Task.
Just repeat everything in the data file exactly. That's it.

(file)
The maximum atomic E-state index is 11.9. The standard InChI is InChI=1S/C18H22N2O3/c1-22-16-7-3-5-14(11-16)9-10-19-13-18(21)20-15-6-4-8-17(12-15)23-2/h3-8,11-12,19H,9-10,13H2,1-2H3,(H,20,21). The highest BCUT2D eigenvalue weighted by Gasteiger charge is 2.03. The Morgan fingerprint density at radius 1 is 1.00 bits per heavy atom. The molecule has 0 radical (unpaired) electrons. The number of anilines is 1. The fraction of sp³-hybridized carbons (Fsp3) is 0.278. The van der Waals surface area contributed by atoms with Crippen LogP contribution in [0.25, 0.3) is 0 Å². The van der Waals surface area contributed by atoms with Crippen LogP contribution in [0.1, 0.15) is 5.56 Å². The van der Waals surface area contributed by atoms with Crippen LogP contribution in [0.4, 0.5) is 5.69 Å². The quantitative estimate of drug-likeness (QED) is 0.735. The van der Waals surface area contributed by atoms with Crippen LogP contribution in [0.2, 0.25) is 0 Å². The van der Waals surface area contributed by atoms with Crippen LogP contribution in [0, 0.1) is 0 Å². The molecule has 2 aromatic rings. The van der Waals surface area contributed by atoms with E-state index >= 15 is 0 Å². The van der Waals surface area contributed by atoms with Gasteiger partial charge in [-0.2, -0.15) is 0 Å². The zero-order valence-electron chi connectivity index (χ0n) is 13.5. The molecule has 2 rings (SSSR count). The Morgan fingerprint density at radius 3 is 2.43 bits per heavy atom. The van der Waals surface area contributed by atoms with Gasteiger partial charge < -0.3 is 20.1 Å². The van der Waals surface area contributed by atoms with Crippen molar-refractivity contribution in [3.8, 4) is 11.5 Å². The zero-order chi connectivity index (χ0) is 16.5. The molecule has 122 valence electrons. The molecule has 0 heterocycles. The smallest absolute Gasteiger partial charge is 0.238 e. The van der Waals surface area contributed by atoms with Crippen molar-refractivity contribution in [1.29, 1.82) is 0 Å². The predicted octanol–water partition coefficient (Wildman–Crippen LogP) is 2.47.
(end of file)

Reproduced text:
The maximum atomic E-state index is 11.9. The standard InChI is InChI=1S/C18H22N2O3/c1-22-16-7-3-5-14(11-16)9-10-19-13-18(21)20-15-6-4-8-17(12-15)23-2/h3-8,11-12,19H,9-10,13H2,1-2H3,(H,20,21). The highest BCUT2D eigenvalue weighted by Gasteiger charge is 2.03. The Morgan fingerprint density at radius 1 is 1.00 bits per heavy atom. The molecule has 0 radical (unpaired) electrons. The number of anilines is 1. The fraction of sp³-hybridized carbons (Fsp3) is 0.278. The van der Waals surface area contributed by atoms with Crippen LogP contribution in [0.25, 0.3) is 0 Å². The van der Waals surface area contributed by atoms with Crippen LogP contribution in [0.1, 0.15) is 5.56 Å². The van der Waals surface area contributed by atoms with Crippen LogP contribution in [0.4, 0.5) is 5.69 Å². The quantitative estimate of drug-likeness (QED) is 0.735. The van der Waals surface area contributed by atoms with Crippen LogP contribution in [0.2, 0.25) is 0 Å². The van der Waals surface area contributed by atoms with Crippen LogP contribution in [0, 0.1) is 0 Å². The molecule has 2 aromatic rings. The van der Waals surface area contributed by atoms with E-state index >= 15 is 0 Å². The van der Waals surface area contributed by atoms with Gasteiger partial charge in [-0.2, -0.15) is 0 Å². The zero-order valence-electron chi connectivity index (χ0n) is 13.5. The molecule has 2 rings (SSSR count). The Morgan fingerprint density at radius 3 is 2.43 bits per heavy atom. The van der Waals surface area contributed by atoms with Gasteiger partial charge < -0.3 is 20.1 Å². The van der Waals surface area contributed by atoms with Crippen molar-refractivity contribution in [3.8, 4) is 11.5 Å². The zero-order chi connectivity index (χ0) is 16.5. The molecule has 122 valence electrons. The molecule has 0 heterocycles. The smallest absolute Gasteiger partial charge is 0.238 e. The van der Waals surface area contributed by atoms with Crippen molar-refractivity contribution in [1.29, 1.82) is 0 Å². The predicted octanol–water partition coefficient (Wildman–Crippen LogP) is 2.47.